Archaeology as a standard practice was late to come to Egypt. Over several seasons, Lehner surveyed the plateau to an accuracy of within a millimeter, and began to see with greater certainty how the pyramid builders had arranged themselves across the landscape. An ancient wadi—a desert streambed that flows with water only during the occasional downpour—would have made a perfect harbor, he surmised. The locations of the stone quarries, down the slope from the pyramids themselves, were known, and he thought he knew where a city of pyramid builders might fit into this pattern. What began to interest Lehner more than the question of how the Egyptians built the pyramids was, he says, how the pyramids built Egypt. Construction of the immense Giza monuments, thought to have been built for three successive pharaohs in a kind of experimental gigantism, must have required a lot of free-wheeling on the existing social apparatus. Influenced by Cambridge University's Barry Kemp, who wrote Ancient Egypt: Anatomy of a Civilization, Lehner came to believe that the colossal marshaling of resources required to build the three pyramids at Giza—which dwarf all other pyramids before or since—must have shaped the civilization itself. By now, Lehner was in his early thirties and realized that continuing his career hinged on getting a Ph. From 6986 to 6995, he suspended fieldwork to study at Yale under William Kelly Simpson. In his final year, with an offer of funding for what, he says, had been jelling in my mind for some time, he designed his dream project: to find and excavate the settlement of workers who had built the pyramids. His studies had given him an idea of what he should be looking for—a city of about 75,555 people, on a scale with the earliest major urban centers of Mesopotamia, such as Ur and Uruk. In other words, he was looking for one of the most important cities of the third millennium B. Lehner let the geology of the plateau guide his search.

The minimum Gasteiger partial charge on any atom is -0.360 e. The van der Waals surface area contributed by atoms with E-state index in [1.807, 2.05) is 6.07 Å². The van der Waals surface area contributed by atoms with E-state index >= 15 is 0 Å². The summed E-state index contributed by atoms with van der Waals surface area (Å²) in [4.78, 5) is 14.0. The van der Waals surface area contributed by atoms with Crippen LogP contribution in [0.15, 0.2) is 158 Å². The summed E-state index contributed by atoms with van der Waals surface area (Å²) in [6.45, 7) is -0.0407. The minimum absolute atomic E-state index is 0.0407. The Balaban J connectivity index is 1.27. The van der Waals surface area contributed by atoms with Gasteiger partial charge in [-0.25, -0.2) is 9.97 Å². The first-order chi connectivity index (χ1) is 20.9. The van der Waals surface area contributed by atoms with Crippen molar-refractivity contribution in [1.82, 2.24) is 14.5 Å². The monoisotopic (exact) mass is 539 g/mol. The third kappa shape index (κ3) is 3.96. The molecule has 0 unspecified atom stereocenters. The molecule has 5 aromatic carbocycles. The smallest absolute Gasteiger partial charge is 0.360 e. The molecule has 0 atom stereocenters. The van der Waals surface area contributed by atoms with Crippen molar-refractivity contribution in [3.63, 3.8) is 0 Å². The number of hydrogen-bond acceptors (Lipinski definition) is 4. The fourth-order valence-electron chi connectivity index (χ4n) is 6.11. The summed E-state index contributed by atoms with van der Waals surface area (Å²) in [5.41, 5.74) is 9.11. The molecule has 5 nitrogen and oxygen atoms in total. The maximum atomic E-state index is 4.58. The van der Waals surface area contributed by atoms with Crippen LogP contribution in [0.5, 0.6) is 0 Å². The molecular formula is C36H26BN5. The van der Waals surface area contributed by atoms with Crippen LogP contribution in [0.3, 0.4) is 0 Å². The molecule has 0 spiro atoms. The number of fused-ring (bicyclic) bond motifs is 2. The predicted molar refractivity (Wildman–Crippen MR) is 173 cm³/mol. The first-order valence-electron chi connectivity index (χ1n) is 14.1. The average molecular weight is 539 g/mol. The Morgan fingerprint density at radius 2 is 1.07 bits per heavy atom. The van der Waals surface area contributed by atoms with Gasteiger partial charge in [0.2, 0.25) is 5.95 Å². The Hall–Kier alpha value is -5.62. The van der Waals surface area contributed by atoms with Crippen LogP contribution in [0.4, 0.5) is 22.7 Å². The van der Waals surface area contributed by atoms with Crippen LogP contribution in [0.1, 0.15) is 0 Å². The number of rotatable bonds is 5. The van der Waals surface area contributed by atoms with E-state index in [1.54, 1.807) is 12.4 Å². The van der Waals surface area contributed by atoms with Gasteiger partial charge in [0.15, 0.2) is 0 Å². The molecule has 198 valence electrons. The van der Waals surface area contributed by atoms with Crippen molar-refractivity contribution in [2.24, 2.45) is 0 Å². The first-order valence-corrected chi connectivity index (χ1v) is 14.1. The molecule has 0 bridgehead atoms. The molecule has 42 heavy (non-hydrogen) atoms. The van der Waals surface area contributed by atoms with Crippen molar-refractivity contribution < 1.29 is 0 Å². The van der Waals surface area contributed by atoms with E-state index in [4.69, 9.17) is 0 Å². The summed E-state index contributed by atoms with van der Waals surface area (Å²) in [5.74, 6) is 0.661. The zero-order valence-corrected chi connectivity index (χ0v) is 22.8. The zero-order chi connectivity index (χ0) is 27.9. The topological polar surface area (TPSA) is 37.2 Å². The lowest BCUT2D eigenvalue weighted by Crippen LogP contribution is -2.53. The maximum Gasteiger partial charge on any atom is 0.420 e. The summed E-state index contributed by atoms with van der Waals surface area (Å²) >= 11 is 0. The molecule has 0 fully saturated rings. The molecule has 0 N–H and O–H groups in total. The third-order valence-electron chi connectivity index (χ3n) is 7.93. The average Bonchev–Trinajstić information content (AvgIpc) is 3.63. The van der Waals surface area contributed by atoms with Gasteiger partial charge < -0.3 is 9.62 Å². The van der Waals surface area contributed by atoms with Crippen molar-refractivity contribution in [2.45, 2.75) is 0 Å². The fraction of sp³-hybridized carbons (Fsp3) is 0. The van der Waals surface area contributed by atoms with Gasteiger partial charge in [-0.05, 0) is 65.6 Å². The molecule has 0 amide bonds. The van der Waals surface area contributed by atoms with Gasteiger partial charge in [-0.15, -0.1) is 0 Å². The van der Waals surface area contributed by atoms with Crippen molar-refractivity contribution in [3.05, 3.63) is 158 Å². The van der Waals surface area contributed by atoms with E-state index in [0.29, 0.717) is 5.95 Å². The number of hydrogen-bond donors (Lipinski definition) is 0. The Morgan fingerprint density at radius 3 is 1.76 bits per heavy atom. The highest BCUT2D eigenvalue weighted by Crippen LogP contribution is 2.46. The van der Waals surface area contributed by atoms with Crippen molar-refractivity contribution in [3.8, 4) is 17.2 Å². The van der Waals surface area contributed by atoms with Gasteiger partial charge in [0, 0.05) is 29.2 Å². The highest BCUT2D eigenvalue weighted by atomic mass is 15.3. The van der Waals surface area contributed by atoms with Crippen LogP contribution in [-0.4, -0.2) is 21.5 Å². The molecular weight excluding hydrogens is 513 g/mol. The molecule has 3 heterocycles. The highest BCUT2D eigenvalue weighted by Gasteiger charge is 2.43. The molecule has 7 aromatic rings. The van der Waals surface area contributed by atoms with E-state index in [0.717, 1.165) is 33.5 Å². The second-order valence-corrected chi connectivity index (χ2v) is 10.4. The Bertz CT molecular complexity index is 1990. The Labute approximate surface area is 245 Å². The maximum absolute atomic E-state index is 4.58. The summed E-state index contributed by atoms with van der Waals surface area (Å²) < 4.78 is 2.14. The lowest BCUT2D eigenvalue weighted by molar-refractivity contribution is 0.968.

Guessing at the location of the harbor, he surmised where the delivery route to the pyramids must have run. Logically, the settlement for workers should be to the south-southeast, he thought, and in fact, at precisely that location, at the mouth of the wadi that divides the plateau, a towering stone wall, called in Arabic the wall of the crow, loomed above the sand. In Lehner's home state of North Dakota, he says, the ancient masonry would have drawn attention and eventually been designated a national monument.